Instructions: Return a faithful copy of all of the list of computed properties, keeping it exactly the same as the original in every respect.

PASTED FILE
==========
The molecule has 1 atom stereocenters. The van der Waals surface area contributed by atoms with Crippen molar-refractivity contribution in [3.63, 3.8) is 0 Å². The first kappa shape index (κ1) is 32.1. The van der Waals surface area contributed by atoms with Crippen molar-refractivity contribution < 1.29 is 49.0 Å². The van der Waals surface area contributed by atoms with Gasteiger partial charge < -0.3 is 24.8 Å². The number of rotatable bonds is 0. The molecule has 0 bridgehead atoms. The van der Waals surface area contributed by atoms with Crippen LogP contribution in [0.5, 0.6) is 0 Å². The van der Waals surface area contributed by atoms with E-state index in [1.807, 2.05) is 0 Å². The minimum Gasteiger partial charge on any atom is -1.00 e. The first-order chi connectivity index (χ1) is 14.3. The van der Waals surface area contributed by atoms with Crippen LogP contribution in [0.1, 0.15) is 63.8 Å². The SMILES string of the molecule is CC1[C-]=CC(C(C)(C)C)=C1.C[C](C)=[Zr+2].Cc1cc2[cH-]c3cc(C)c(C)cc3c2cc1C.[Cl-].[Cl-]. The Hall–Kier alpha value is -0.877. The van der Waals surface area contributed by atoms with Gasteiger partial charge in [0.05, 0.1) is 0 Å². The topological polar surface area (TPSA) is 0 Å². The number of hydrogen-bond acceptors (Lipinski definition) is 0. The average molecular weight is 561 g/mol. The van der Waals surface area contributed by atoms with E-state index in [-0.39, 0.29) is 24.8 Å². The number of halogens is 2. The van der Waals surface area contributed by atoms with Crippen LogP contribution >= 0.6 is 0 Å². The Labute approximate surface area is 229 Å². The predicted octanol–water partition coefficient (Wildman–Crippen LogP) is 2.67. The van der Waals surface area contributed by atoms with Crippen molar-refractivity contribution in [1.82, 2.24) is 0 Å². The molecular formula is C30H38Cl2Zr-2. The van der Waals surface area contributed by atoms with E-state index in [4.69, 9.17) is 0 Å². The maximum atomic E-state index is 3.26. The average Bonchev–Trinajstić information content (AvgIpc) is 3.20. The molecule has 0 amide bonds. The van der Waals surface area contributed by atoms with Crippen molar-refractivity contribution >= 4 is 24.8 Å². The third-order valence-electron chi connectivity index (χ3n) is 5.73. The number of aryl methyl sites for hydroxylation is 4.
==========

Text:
The molecule has 1 atom stereocenters. The van der Waals surface area contributed by atoms with Crippen molar-refractivity contribution in [3.63, 3.8) is 0 Å². The first kappa shape index (κ1) is 32.1. The van der Waals surface area contributed by atoms with Crippen molar-refractivity contribution < 1.29 is 49.0 Å². The van der Waals surface area contributed by atoms with Gasteiger partial charge < -0.3 is 24.8 Å². The number of rotatable bonds is 0. The molecule has 0 bridgehead atoms. The van der Waals surface area contributed by atoms with Crippen LogP contribution in [0.5, 0.6) is 0 Å². The van der Waals surface area contributed by atoms with E-state index in [1.807, 2.05) is 0 Å². The minimum Gasteiger partial charge on any atom is -1.00 e. The first-order chi connectivity index (χ1) is 14.3. The van der Waals surface area contributed by atoms with Crippen LogP contribution in [0.1, 0.15) is 63.8 Å². The SMILES string of the molecule is CC1[C-]=CC(C(C)(C)C)=C1.C[C](C)=[Zr+2].Cc1cc2[cH-]c3cc(C)c(C)cc3c2cc1C.[Cl-].[Cl-]. The Hall–Kier alpha value is -0.877. The van der Waals surface area contributed by atoms with Gasteiger partial charge in [0.05, 0.1) is 0 Å². The topological polar surface area (TPSA) is 0 Å². The number of hydrogen-bond acceptors (Lipinski definition) is 0. The average molecular weight is 561 g/mol. The van der Waals surface area contributed by atoms with E-state index in [-0.39, 0.29) is 24.8 Å². The number of halogens is 2. The van der Waals surface area contributed by atoms with Crippen LogP contribution >= 0.6 is 0 Å². The Labute approximate surface area is 229 Å². The predicted octanol–water partition coefficient (Wildman–Crippen LogP) is 2.67. The van der Waals surface area contributed by atoms with Crippen molar-refractivity contribution in [1.82, 2.24) is 0 Å². The molecular formula is C30H38Cl2Zr-2. The van der Waals surface area contributed by atoms with E-state index in [4.69, 9.17) is 0 Å². The maximum atomic E-state index is 3.26. The average Bonchev–Trinajstić information content (AvgIpc) is 3.20. The molecule has 0 amide bonds. The van der Waals surface area contributed by atoms with Crippen molar-refractivity contribution >= 4 is 24.8 Å². The third-order valence-electron chi connectivity index (χ3n) is 5.73. The number of aryl methyl sites for hydroxylation is 4.